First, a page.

China is undoubtedly the world’s largest market, and McKinsey, in a new report titled, ‘winning the profitable growth game in China’s chemical industry’, has said that it is going to become a driver of approximately 60% of the world’s chemical industry growth. But, the report has also pointed out the draw backs of getting involved in the region. China’s chemical sector, does indeed benefit from a low cost base, advanced levels in some engineering and technology sectors and a great volume of some natural resources. However, as McKinsey point out, low end infrastructure, a scarcity of oil and gas feedstocks and a deficit in local support has left some sectors and commodities struggling to survive. McKinsey believes that as the country grows and attracts more competition, it needs to work on a strategy to improve business skills and innovate in order to remain competitive and adapt to the new world market. However, it is not just domestic Chinese companies that will have to change, McKinsey believes that large multinational companies active in the country will also have to adapt to help meet in the middle and satisfy local demands.
Since 2000, China’s chemical sector has more than doubled and the share of privately owned companies in that mix, jumped from 1600 to over 12 000, and it was the state owned companies that fell in this time, be it only from 7000 6380, this does however illustrate how incredibly fragmented the Chinese chemical company is, according to McKinsey. There are approximately 30 big companies in this mix but they only account for 10% of the market’s revenue. The top companies are, surprisingly, due to their smaller number, all state owned and focus mainly on commodities.
Despite the market being fragmented in its makeup, McKinsey has pointed out that ‘upstream petrochemicals and midstream products are highly consolidated.’ When it comes to this aspect of the industry, it is predominantly owned by Sinopec and PetroChina who McKinsey report to account for a heavy portion of the majority of the upstream petrochemicals segment. Overall though, the Chinese chemical sector underperforms.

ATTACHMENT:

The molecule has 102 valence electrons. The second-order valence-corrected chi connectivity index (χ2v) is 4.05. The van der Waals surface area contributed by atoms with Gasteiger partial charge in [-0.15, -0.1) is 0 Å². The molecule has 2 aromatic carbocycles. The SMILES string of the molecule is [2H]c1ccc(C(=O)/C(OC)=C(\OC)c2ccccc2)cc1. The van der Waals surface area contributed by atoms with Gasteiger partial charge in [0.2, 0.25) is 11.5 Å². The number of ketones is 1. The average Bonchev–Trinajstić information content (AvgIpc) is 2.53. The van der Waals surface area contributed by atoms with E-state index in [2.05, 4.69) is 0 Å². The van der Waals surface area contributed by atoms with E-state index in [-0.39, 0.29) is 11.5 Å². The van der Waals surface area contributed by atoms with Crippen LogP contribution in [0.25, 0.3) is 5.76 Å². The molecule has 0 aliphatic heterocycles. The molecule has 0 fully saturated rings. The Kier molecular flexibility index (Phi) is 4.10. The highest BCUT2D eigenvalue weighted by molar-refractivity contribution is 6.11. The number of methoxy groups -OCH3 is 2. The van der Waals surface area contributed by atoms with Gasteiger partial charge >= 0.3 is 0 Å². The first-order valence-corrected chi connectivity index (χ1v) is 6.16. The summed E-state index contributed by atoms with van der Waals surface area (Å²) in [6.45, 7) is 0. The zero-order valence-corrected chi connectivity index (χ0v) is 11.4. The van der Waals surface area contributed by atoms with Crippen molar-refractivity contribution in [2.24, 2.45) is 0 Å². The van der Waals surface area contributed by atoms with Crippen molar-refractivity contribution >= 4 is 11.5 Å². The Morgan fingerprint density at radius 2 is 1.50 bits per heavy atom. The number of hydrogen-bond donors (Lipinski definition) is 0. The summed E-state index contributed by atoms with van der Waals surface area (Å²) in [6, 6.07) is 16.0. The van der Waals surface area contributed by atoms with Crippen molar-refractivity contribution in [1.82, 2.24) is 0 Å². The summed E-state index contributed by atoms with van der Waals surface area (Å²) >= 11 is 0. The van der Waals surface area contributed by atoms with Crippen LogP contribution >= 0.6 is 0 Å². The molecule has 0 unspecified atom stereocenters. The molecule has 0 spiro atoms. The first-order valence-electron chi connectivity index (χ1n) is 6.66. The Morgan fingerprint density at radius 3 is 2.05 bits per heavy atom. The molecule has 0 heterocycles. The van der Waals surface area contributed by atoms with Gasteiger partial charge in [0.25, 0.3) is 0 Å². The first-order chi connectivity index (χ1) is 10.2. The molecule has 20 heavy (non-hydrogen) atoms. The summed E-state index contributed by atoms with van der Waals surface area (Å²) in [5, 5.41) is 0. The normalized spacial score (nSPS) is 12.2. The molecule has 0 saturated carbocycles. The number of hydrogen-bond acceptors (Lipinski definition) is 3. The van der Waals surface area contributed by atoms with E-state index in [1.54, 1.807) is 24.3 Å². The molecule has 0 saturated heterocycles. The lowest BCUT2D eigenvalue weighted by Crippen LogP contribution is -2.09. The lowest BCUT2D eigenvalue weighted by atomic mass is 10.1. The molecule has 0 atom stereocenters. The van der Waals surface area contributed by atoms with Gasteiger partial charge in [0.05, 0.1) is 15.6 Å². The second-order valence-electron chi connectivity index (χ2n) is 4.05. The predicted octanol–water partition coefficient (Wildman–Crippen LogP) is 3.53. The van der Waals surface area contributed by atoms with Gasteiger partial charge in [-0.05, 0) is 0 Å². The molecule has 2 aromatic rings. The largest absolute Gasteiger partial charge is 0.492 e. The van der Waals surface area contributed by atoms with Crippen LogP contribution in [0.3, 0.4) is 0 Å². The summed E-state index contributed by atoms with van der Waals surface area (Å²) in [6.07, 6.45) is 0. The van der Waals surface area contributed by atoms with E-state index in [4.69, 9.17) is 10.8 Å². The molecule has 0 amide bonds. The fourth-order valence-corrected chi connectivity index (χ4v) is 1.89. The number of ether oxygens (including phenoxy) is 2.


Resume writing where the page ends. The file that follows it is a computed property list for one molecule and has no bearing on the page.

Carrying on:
China is still a net importer of chemicals as it seeks to cover the gap between supply and demand in the domestic market. The country, is however, according to the report a net exporter of specialities.
McKinsey believes that China is to remain a net importer as the country is short on oil and gas feedstocks and because the domestic chemicals industry is lacking in certain technology and application development capabilities to produce a selection of chemical products demanded by the Chinese market.
Despite there being some hurdles for the Chinese chemical market to jump, the sector has some major global players, of which Sinopec and ChemChina are two. However, McKinsey has said that some of China’s small and medium Chinese companies are becoming and in some instances, ‘have become the most vibrant and competitive players in the industry, with a number of top ranking positions.’
There are several prominent multinational corporations (MNCs) in China’s chemical sector according to the report, such as BASF. However, it is now becoming more of a challenge for them to enter the market as China becomes more competitive and sets up higher entry barriers. China, according to the report is now encouraging domestic innovation and anti monopoly laws are coming in to play which will impact outside mergers and acquisitions as well as investments. Also, McKinsey has pointed out that it is becoming more expensive to do business in China due to the Enterprise Income Tax (EIT) Law.
Foreign investors, McKinsey says, are of course welcome in China and there are still some encouraging programs such as tax breaks and incentives. However, the Chinese government, McKinsey says, ‘shows a clear preference for MNCs that show a commitment to China, and that offer unique value propositions in their investments.’ For China, according to the report, this can be interpreted as feedstock access and advanced technologies at the top of the pile, followed by domestic employment, education and other social contributions that show a dedication to China.
Written by Claira Lloyd, based on a report by McKinsey.
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